- Chess Club & Competitions
- Debating & Public Speaking
- Performing Arts
- Retreats, Camps & Cultural Experiences
- Rua Reader’s Bookclub
- Student Events
- Social Justice & Volunteering
- Student Leadership
- House System
- News & Events
From the Principal
Welcome to Week Four of Term 3. We have entered a period in the school calendar where we can settle into the term and work diligently to complete our tasks with minimal disruptions to the learning program. Our senior students will be well into their outcomes, counting them down as they go and keeping their motivation levels high as they begin the journey into the end of the year and the end of their secondary schooling. Staff will be busily planning, delivering and correcting student work, ensuring we continue to provide a high level education for the students in our care.
The College Production starts in a couple of weeks, and I would like to encourage all in the community to come along and support all the boys and staff who have put in an amazing amount of effort to bring it to life.
I thought it important to raise an issue that is of some concern to me, as left unchecked it has the potential to undermine many of the good things that happen here at the College on a daily basis.
The issue causing me concern is the growing trend here at Salesian College Chadstone of parents challenging College processes which have been put in place to ensure the safety and learning environment for all in the College. In most cases these processes have been in place for long periods and should come as no surprise to anyone in the community. Of more concern is that, in some cases, parents are responding in a rude, aggressive or defiant manner to decisions or actions taken by the College which we believe to be reasonable or justifiable. In the firing line are staff who are merely trying to do their job, in some instances having very little if anything to do with the decision or action being taken. This trend is reflected in the wider community, however, we would argue strongly that these behaviours have no place in a nurturing Catholic School community.
This behaviour is not true for the vast majority of parents who are truly supportive of the College and its staff. I wish to publicly thank these parents who work with us to address issues as they arise in a courteous and professional manner. We find that when issues are dealt with in this manner we are able to work in partnership with parents and resolve most issues. However, there is a significant minority who believe it appropriate to challenge any action or consequence that does not suit them. In the majority of cases such as this, the situation arises due to their son behaving outside College expectations, expectations that are in place to ensure the best possible learning outcomes for their son and all students. Their behaviours include but are not restricted to; questioning educational decisions made in the best interests of all students, abusing and swearing at staff, demanding audiences with staff without notice, blaming the College for all issues, siding with their child’s story regardless, accusing staff of picking on their son without evidence, questioning the professionalism of staff based on hearsay rather than fact and taking what I would describe as a defensive and quite often an aggressive stance in dealing with issues, amongst many more. It is particularly disappointing when staff are abused when contacting parents to alert them to a problem born out of deep care and concern for their child and their learning.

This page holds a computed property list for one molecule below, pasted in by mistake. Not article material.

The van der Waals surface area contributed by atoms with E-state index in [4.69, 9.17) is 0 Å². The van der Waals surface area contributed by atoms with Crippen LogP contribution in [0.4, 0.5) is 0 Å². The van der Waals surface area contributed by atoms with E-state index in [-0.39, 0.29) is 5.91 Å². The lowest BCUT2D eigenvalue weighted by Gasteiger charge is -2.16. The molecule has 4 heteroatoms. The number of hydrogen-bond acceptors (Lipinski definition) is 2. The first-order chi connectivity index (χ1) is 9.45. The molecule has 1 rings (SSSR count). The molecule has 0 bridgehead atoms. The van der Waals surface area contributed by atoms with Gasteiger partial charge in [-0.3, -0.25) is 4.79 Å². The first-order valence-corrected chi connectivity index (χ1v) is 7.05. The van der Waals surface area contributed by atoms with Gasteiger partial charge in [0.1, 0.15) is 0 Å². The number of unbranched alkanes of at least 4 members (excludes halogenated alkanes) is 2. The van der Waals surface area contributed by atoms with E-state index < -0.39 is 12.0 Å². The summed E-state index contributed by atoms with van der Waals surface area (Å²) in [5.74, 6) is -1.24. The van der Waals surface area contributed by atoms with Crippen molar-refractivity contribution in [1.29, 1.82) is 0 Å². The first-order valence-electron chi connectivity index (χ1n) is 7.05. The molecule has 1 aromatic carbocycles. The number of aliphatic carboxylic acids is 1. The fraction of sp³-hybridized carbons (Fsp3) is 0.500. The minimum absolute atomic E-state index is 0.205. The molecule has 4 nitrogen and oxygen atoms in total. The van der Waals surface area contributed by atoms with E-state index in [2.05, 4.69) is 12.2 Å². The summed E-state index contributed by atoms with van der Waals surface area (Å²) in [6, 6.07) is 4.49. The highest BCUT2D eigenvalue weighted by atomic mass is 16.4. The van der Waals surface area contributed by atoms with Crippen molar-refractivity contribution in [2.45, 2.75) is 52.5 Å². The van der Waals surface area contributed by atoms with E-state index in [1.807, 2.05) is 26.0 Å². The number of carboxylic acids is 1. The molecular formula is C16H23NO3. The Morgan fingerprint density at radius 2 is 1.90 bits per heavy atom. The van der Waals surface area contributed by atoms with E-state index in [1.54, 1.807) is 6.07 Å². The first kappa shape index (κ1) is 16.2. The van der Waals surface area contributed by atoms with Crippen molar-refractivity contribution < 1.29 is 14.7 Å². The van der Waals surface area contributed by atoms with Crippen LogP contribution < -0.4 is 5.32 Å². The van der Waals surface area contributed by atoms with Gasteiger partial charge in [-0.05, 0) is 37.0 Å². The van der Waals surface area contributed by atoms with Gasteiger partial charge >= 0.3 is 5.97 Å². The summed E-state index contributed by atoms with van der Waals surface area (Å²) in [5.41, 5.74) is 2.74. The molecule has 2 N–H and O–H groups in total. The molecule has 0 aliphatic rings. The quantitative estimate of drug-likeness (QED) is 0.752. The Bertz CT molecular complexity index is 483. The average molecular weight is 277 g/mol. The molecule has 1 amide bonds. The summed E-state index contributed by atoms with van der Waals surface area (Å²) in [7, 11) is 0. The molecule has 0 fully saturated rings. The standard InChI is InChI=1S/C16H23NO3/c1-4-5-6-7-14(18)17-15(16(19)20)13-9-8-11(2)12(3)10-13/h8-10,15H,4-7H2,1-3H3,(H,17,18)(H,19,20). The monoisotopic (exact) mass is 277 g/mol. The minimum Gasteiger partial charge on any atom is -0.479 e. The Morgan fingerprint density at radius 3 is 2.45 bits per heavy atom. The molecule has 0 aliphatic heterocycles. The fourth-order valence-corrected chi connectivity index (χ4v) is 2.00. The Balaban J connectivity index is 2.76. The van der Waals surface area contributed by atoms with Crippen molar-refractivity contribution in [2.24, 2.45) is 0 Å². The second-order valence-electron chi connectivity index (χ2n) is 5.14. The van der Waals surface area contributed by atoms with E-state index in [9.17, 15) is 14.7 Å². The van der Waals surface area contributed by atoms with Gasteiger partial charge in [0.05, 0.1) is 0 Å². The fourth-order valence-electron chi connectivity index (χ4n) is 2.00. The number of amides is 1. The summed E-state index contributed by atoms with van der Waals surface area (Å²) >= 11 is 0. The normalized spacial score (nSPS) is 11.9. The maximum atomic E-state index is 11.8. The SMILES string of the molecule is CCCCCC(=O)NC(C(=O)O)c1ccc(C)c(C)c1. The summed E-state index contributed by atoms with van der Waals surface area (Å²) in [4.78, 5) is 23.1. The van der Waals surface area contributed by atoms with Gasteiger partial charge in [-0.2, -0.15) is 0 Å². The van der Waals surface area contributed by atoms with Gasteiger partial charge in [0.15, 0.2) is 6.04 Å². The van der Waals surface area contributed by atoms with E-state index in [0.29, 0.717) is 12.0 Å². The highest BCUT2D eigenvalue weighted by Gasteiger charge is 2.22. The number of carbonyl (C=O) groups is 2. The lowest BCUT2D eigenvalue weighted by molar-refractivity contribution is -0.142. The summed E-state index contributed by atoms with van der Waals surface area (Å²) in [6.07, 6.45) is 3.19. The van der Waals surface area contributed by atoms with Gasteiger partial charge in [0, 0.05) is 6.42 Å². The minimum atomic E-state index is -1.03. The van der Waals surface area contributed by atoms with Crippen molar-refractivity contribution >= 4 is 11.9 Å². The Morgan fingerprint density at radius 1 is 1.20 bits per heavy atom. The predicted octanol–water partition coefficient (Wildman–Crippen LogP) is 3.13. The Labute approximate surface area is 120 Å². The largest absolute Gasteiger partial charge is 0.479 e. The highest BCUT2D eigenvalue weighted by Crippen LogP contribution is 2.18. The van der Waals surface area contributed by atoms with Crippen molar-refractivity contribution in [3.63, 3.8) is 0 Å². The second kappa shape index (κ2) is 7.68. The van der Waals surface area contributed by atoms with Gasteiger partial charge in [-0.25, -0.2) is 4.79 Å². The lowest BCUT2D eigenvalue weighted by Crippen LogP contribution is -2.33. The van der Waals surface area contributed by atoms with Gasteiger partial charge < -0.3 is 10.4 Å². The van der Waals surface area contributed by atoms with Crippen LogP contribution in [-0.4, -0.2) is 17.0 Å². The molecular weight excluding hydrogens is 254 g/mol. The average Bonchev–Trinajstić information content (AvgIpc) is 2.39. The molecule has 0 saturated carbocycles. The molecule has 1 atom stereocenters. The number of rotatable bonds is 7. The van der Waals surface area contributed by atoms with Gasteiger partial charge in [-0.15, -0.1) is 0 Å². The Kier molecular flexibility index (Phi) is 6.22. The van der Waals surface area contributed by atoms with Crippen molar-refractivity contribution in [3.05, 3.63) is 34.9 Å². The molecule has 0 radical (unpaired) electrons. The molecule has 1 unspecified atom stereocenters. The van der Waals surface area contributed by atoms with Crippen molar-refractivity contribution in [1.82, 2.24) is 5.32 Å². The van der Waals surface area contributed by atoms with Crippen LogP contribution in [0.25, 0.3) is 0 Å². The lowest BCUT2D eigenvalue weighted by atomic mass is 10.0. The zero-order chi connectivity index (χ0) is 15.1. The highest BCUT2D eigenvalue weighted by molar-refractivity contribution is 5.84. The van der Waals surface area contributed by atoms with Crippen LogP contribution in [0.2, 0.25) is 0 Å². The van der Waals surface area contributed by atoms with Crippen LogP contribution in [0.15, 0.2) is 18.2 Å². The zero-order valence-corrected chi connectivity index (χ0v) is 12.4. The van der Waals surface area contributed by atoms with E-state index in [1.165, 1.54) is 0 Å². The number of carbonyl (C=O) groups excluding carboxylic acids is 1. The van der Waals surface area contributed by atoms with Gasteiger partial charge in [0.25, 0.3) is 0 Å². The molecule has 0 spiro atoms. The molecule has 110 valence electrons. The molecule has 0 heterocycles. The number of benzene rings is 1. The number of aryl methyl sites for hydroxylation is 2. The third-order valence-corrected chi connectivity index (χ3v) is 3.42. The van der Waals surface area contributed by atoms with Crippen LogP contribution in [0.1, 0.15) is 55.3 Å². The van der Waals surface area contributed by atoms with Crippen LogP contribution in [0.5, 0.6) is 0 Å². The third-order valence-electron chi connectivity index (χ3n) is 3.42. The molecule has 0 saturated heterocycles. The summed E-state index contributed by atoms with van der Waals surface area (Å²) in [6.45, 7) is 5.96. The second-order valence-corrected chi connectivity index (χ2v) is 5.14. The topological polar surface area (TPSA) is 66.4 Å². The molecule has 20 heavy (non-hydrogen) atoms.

I wish to challenge this small minority of parents and alert them to the fact that these behaviours make it very difficult to resolve issues.
As a parent myself and having dealt with numerous issues through my three children’s education, I am aware that schools get things wrong at times, however, I am also aware that in the vast majority of these circumstances there is no malice or hidden agendas, merely good people trying to do the best by all the kids in their care. With this in mind I ask parents not to form opinions solely based on their son’s perception of things but wait to hear both sides of the story. I also ask parents to understand that experience tells me that the worst thing we can do for our kids is to have them believe that no matter what they do, we as parents will back them, as it reinforces many bad habits in them and stifles their growth and development as young men. They need to see that we, as adults, are willing to work together to resolve any issues that may exist and that we will all support the processes and decisions taken when they align with the values and set principles of the College.